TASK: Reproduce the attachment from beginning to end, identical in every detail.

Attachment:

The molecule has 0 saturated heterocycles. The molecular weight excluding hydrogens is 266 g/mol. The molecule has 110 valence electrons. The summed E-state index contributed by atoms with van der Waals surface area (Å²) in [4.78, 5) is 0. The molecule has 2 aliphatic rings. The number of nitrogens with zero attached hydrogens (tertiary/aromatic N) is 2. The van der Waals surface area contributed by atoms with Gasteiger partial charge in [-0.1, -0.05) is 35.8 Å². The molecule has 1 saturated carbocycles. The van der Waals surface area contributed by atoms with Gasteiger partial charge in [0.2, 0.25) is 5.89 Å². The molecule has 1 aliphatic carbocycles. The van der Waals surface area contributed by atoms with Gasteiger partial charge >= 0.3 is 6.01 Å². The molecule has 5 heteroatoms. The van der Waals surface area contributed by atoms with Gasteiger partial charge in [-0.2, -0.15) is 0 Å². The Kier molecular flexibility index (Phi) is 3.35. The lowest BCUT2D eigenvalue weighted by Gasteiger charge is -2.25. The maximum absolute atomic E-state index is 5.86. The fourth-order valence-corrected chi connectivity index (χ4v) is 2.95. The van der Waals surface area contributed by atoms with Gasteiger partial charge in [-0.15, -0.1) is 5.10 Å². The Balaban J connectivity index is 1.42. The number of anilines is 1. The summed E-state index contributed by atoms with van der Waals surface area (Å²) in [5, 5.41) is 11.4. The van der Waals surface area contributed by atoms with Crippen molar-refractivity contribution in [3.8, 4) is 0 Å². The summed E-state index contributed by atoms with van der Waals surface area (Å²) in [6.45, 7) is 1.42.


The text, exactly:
The molecule has 0 saturated heterocycles. The molecular weight excluding hydrogens is 266 g/mol. The molecule has 110 valence electrons. The summed E-state index contributed by atoms with van der Waals surface area (Å²) in [4.78, 5) is 0. The molecule has 2 aliphatic rings. The number of nitrogens with zero attached hydrogens (tertiary/aromatic N) is 2. The van der Waals surface area contributed by atoms with Gasteiger partial charge in [-0.1, -0.05) is 35.8 Å². The molecule has 1 saturated carbocycles. The van der Waals surface area contributed by atoms with Gasteiger partial charge in [0.2, 0.25) is 5.89 Å². The molecule has 1 aliphatic carbocycles. The van der Waals surface area contributed by atoms with Gasteiger partial charge >= 0.3 is 6.01 Å². The molecule has 5 heteroatoms. The van der Waals surface area contributed by atoms with Gasteiger partial charge in [-0.2, -0.15) is 0 Å². The Kier molecular flexibility index (Phi) is 3.35. The lowest BCUT2D eigenvalue weighted by Gasteiger charge is -2.25. The maximum absolute atomic E-state index is 5.86. The fourth-order valence-corrected chi connectivity index (χ4v) is 2.95. The van der Waals surface area contributed by atoms with Gasteiger partial charge in [-0.15, -0.1) is 5.10 Å². The Balaban J connectivity index is 1.42. The number of anilines is 1. The summed E-state index contributed by atoms with van der Waals surface area (Å²) in [5, 5.41) is 11.4. The van der Waals surface area contributed by atoms with Crippen molar-refractivity contribution in [3.8, 4) is 0 Å². The summed E-state index contributed by atoms with van der Waals surface area (Å²) in [6.45, 7) is 1.42.